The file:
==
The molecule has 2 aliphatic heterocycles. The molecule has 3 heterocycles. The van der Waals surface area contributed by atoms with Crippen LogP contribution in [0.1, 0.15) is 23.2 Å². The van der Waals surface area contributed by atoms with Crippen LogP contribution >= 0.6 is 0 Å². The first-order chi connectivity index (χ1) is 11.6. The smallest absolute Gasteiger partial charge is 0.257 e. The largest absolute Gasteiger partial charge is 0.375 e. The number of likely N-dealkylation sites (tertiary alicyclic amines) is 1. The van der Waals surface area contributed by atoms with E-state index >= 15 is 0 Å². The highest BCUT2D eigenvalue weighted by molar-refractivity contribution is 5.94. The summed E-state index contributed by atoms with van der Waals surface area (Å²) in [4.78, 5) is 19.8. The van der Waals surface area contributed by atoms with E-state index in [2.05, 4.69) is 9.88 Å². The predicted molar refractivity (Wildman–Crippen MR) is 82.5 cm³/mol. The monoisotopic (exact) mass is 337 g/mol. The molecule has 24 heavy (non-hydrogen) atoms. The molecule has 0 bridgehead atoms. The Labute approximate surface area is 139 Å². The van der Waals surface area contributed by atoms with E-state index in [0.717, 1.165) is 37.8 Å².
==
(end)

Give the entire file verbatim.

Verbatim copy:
The molecule has 2 aliphatic heterocycles. The molecule has 3 heterocycles. The van der Waals surface area contributed by atoms with Crippen LogP contribution in [0.1, 0.15) is 23.2 Å². The van der Waals surface area contributed by atoms with Crippen LogP contribution >= 0.6 is 0 Å². The first-order chi connectivity index (χ1) is 11.6. The smallest absolute Gasteiger partial charge is 0.257 e. The largest absolute Gasteiger partial charge is 0.375 e. The number of likely N-dealkylation sites (tertiary alicyclic amines) is 1. The van der Waals surface area contributed by atoms with E-state index >= 15 is 0 Å². The highest BCUT2D eigenvalue weighted by molar-refractivity contribution is 5.94. The summed E-state index contributed by atoms with van der Waals surface area (Å²) in [4.78, 5) is 19.8. The van der Waals surface area contributed by atoms with E-state index in [2.05, 4.69) is 9.88 Å². The predicted molar refractivity (Wildman–Crippen MR) is 82.5 cm³/mol. The monoisotopic (exact) mass is 337 g/mol. The molecule has 24 heavy (non-hydrogen) atoms. The molecule has 0 bridgehead atoms. The Labute approximate surface area is 139 Å². The van der Waals surface area contributed by atoms with E-state index in [0.717, 1.165) is 37.8 Å².